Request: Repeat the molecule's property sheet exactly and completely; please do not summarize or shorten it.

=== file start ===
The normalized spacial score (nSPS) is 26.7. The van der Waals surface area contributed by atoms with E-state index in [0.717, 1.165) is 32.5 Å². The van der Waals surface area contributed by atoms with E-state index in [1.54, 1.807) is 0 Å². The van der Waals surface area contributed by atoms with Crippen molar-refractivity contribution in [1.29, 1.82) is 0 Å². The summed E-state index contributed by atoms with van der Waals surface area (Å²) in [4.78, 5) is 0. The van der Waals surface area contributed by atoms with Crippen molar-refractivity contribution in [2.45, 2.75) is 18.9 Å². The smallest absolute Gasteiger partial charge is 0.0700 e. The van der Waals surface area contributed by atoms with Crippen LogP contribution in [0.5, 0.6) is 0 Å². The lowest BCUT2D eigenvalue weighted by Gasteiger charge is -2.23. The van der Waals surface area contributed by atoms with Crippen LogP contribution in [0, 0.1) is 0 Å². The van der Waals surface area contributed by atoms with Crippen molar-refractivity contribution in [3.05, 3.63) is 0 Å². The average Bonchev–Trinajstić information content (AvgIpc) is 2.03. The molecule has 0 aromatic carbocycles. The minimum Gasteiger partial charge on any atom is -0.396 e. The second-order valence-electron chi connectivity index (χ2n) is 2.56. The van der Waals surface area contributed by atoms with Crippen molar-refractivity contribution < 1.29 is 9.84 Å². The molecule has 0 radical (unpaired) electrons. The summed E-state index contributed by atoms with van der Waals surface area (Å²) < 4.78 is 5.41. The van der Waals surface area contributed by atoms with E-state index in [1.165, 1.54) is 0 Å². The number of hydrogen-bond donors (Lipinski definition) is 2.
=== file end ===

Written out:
The normalized spacial score (nSPS) is 26.7. The van der Waals surface area contributed by atoms with E-state index in [0.717, 1.165) is 32.5 Å². The van der Waals surface area contributed by atoms with E-state index in [1.54, 1.807) is 0 Å². The van der Waals surface area contributed by atoms with Crippen molar-refractivity contribution in [1.29, 1.82) is 0 Å². The summed E-state index contributed by atoms with van der Waals surface area (Å²) in [4.78, 5) is 0. The van der Waals surface area contributed by atoms with Crippen molar-refractivity contribution in [2.45, 2.75) is 18.9 Å². The smallest absolute Gasteiger partial charge is 0.0700 e. The van der Waals surface area contributed by atoms with Crippen LogP contribution in [0.5, 0.6) is 0 Å². The lowest BCUT2D eigenvalue weighted by Gasteiger charge is -2.23. The van der Waals surface area contributed by atoms with Crippen LogP contribution in [0, 0.1) is 0 Å². The van der Waals surface area contributed by atoms with Crippen molar-refractivity contribution in [3.05, 3.63) is 0 Å². The average Bonchev–Trinajstić information content (AvgIpc) is 2.03. The molecule has 0 aromatic carbocycles. The minimum Gasteiger partial charge on any atom is -0.396 e. The second-order valence-electron chi connectivity index (χ2n) is 2.56. The van der Waals surface area contributed by atoms with Crippen molar-refractivity contribution < 1.29 is 9.84 Å². The molecule has 0 radical (unpaired) electrons. The summed E-state index contributed by atoms with van der Waals surface area (Å²) < 4.78 is 5.41. The van der Waals surface area contributed by atoms with E-state index in [1.165, 1.54) is 0 Å². The number of hydrogen-bond donors (Lipinski definition) is 2.